Taking risks

The holidays are almost here. What are you planning to do this year? Something exciting? Or are you just going to chill out, get over the year just past and look forward to 2017?

Me? Glad you asked. Remember last year when I took part in the Sydney to Hobart yacht race? I joined my father’s crew on the yacht Pazazz. We didn’t make it all the way because we ripped a mainsail and had to pull out early.

That didn’t stop us. In fact, the moment we got back, we started training so we could have another go this year. And you know what? I’m just as scared as I was last time. I get seasick and when I think about sailing through the Heads my stomach falls to the floor.

At the same time, I’m looking forward to it more than I can say. It won’t be easy but there’s something about the challenge, the thrill, that makes me very happy.

I’ve been wondering why something so uncomfortable and dangerous appeals to me so much and I’ve come to the conclusion that I really like risk. For me, things have to be edgy and difficult. I just can’t do boring.

Which got me thinking about Springday and the risks I took starting out on my own with not much more than a passion for technology and wellbeing, some know-how and a big idea. It’s been hard going at times but exhilarating and so, so worthwhile.

In fact, I think competing in the Sydney to Hobart is a lot like creating a start-up business, which is what Springday is.

As in a yacht race, all start-ups begin at the same point. Nobody knows who will win or even succeed but you can be sure that those who planned and prepared have more of a chance. And thinking back to Springday, it took three years of foundation work, from 2009 to 2012, before we launched substantially.

Although both race contestants and start-up entrepreneurs can think of possible risks, nobody knows exactly what unexpected disasters (and triumphs) lie in wait. For example, two months ago our boat hit a whale! And this year, at Springday, a company’s international risk department held up our project for nine months, proving that both racing and starting a business demand nerves of steel, not to mention excellent crisis management.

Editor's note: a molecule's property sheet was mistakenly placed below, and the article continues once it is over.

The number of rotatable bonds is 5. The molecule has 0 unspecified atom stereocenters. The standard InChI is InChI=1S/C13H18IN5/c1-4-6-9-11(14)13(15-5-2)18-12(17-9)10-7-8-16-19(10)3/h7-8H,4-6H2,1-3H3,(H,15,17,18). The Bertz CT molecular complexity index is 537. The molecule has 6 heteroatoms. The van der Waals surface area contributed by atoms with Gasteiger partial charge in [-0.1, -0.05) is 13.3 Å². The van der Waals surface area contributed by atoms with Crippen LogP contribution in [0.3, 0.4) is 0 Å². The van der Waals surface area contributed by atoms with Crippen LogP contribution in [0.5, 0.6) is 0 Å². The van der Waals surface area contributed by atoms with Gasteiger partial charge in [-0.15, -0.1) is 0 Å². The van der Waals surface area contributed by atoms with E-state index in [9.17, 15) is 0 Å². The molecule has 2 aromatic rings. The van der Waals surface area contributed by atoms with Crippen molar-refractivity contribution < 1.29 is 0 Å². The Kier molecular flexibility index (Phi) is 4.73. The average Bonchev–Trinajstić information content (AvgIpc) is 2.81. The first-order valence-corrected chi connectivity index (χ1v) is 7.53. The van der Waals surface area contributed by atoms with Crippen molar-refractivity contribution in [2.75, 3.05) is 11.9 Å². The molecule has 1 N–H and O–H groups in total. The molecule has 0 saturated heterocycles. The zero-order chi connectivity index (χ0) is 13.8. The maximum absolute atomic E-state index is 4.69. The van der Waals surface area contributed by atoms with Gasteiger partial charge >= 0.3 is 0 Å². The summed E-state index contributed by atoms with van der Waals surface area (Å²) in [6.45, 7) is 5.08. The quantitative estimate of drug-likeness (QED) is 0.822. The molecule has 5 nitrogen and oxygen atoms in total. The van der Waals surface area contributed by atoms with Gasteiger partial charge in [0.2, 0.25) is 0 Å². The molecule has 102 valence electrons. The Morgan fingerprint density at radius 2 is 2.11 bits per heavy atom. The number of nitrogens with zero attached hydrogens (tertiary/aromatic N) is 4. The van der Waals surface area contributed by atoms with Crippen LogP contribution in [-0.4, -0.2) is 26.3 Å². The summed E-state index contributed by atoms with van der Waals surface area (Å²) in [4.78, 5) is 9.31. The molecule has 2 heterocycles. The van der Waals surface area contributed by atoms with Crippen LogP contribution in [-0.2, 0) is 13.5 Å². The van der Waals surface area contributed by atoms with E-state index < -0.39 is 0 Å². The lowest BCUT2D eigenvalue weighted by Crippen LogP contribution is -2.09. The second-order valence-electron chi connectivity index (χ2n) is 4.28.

Both start-ups and team races have a boss, a captain or leader but both enterprises depend on their team members, each one of whom is responsible for their success. As in business, you need communication, trust, loyalty, engagement – all these things determine the outcome.

Diversity, too, is important. You need team members who have a range of skills and life experiences. It’s tempting to recruit people who mirror you and your preferences but voices from other places see things differently and so can widen possibilities.

Talking about diversity, there’s a strong correlation between being a female sailor in a male dominated sport and a female CEO (and single mother of two) in a tech start-up, a very male dominated industry indeed. I’m proud of myself as a woman in both these enterprises.

Unlike last year’s venture to Hobart, 2016 has been an epic year for Springday. Our model, a hub which puts the best of wellbeing into people’s pockets, caught the attention of a range of providers in areas outside the straight corporate arena. I’ll tell you more about this next year, but in summary we’re trialing Springday for cancer patients, we’re negotiating with health care funds and insurance companies and we’ve partnered with the fitness industry. We’ve won our first major international client and have others on the books.

Risk is scary but it brings great rewards. So here’s a challenge: next year, why don’t you make a resolution to get out of your comfort zone and take a risk, either as a company or an individual. If you do, let me know. Springday will be there to support you every step of the way.

Whatever you decide and on behalf of all of us at Springday, I wish you a very happy holiday, a great end to 2016 and a wonderful, prosperous and exciting 2017. 

What’s new

Springday Product Update
In 2016 Springday featured Zombie Quest. Now it’s time to find a narrative for our 2017 fitness challenge. Should the journey go through the Seven Kingdoms or rather be a Harvey Specter court case? Please share your opinions, thoughts and suggestions with us.

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